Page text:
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Tank Wagons and Trucks
Tank Wagons
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Early Tank Trucks
Tank Trucks, 1921-1941
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Tank Truck Town
World War II

Tank Truck Town

Warren, Pennsylvania, was dubbed "The Tank Truck Town" in the February, 1970, issue of the National Magazine for Tank Truck Management and Operation. Don Dilworth wrote the article. The name fitted Warren because of the transport equipment developed and manufactured there by a group of local companies. The combined results of their products made up a truck tank with all of its accessories. Crossett Inc., a large regional oil transport company whose main fleet terminal and headquarters is in Warren, completed the tank town picture. Crossett continues today as a very active transporter.

Crossett tank trucks are familiar sights on the roads in Pennsylvania and elsewhere in the East. Their headquarters is in Warren, Pa. According to their letterhead, Crossett has functioned as "Transporters of Petroleum Products since 1928". Photo by Ellsworth Sparks, 2002.

Pennco was the main truck tank builder in Warren, having started out with tanks for horse-drawn wagons in the early 1900’s, then to a tank on a truck chassis in 1918 After that date Pennco developed a full line of truck and trailer tanks. Pennco was among the first to fabricate aluminum tanks, beginning in the 1930’s. Another near first for Pennco was the frameless tank trailer (showing that the tank wasn’t held up by the frame). High tensile, stainless, light weight steel then became the main construction material, but aluminum is now used for many petroleum tanks.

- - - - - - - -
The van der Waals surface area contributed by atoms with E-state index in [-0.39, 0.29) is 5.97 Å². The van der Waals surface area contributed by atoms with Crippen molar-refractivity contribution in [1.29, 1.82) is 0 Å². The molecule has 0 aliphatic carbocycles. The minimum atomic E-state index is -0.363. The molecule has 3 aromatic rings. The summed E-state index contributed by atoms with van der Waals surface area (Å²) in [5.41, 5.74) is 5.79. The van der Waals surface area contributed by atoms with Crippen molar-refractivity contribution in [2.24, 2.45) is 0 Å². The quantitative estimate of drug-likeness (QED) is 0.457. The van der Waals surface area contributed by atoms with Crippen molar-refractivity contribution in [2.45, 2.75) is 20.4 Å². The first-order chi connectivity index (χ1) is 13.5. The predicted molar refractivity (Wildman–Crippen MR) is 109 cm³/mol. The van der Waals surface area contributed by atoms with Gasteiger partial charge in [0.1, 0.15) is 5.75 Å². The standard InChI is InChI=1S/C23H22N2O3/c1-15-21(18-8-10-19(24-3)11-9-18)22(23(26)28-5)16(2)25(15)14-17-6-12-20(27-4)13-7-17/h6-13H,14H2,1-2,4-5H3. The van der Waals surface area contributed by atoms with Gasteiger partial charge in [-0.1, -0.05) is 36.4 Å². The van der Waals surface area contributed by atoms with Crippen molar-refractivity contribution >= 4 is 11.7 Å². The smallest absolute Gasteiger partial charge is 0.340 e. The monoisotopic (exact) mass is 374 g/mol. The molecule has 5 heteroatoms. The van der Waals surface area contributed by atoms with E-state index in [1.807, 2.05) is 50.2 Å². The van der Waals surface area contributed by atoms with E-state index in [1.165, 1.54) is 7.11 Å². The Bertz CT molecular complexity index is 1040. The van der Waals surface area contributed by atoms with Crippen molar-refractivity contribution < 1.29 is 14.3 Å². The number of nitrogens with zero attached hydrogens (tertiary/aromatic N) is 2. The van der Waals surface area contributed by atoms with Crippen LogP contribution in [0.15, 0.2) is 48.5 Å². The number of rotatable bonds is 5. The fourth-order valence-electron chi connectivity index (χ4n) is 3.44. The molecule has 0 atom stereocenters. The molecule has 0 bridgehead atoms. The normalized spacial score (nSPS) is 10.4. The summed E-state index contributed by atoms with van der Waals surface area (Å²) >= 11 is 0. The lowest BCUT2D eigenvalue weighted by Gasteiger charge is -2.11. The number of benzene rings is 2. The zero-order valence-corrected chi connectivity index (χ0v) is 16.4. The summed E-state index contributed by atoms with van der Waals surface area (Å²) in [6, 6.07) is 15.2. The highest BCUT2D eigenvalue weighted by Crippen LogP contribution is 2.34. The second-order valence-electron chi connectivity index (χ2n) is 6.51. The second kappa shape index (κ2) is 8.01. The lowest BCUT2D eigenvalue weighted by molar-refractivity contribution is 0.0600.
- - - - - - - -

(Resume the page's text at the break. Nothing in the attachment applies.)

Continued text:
Besides Pennco’s tanks, essential tank parts were made in Warren by Betts Machine Co. (Betts Industries, Inc.). Allegheny Valve Co. designed tank emergency valves and Allegheny Coupling Co. designed flued flanges which Betts made along with manifold valves, manhole lids, vapor-proof lamps etc. Thus, Pennco and the above companies in Warren turned out a complete line of tanks, ready to be fitted to a truck or trailer and then to hit the road with a full load. It is easy to see how Warren, Pennsylvania, earned its petroleum transport identity in the 1970’s. G.G. Greene, a metal stamping company in Warren, uses the old Pennco building where they make and repair tank trailers and truck tanks (David Weber, verbal communication). Pennco itself is no longer in business there. Betts Industries continues in full operation and fills an important sector of the truck tank construction industry. The writer recently toured the Betts plants in Warren with officers of the company and saw firsthand the process of manufacturing of truck tank accessories.

In the sense that Betts Industries, G.G. Greene (tank builder) and the Crossett transport company are very active in Warren, the name Tank Truck Town still applies to some extent even though the historically famous Pennco truck tank fabricating company has fallen by the way.

Photograph taken in the Betts Industries, Inc. plant in Warren, Pennsylvania. Richard Betts (President) is at the right. Rodney E. Betts (Vice President) shows a tank manhole cover to Fred Betts (Betts Machine Shop of Rouseville). Daniel J. Leech (Leech Carbide of Meadville) is in the back center. Photo by S.T. Pees, 2002.

© 2004, Samuel T. Pees
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